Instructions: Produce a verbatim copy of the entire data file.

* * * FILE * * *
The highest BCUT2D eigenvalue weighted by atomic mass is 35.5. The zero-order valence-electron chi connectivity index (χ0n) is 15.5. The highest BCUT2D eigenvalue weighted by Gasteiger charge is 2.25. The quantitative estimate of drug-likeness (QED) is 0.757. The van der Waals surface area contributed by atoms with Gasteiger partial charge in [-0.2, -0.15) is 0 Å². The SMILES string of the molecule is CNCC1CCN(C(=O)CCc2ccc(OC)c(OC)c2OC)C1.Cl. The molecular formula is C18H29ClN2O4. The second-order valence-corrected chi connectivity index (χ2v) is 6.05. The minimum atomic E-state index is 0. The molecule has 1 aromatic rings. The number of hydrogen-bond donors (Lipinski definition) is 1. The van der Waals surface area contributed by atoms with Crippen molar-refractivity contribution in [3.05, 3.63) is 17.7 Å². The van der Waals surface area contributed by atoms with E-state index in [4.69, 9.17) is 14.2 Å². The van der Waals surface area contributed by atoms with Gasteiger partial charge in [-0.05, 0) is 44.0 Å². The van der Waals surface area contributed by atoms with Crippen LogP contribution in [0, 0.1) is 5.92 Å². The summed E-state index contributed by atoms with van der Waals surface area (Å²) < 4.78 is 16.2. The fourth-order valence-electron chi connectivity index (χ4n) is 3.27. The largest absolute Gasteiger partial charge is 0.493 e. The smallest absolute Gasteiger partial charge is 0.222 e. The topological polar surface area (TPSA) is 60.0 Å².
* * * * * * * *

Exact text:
The highest BCUT2D eigenvalue weighted by atomic mass is 35.5. The zero-order valence-electron chi connectivity index (χ0n) is 15.5. The highest BCUT2D eigenvalue weighted by Gasteiger charge is 2.25. The quantitative estimate of drug-likeness (QED) is 0.757. The van der Waals surface area contributed by atoms with Gasteiger partial charge in [-0.2, -0.15) is 0 Å². The SMILES string of the molecule is CNCC1CCN(C(=O)CCc2ccc(OC)c(OC)c2OC)C1.Cl. The molecular formula is C18H29ClN2O4. The second-order valence-corrected chi connectivity index (χ2v) is 6.05. The minimum atomic E-state index is 0. The molecule has 1 aromatic rings. The number of hydrogen-bond donors (Lipinski definition) is 1. The van der Waals surface area contributed by atoms with Crippen molar-refractivity contribution in [3.05, 3.63) is 17.7 Å². The van der Waals surface area contributed by atoms with E-state index in [4.69, 9.17) is 14.2 Å². The van der Waals surface area contributed by atoms with Gasteiger partial charge in [-0.05, 0) is 44.0 Å². The van der Waals surface area contributed by atoms with Crippen LogP contribution in [0, 0.1) is 5.92 Å². The summed E-state index contributed by atoms with van der Waals surface area (Å²) < 4.78 is 16.2. The fourth-order valence-electron chi connectivity index (χ4n) is 3.27. The largest absolute Gasteiger partial charge is 0.493 e. The smallest absolute Gasteiger partial charge is 0.222 e. The topological polar surface area (TPSA) is 60.0 Å².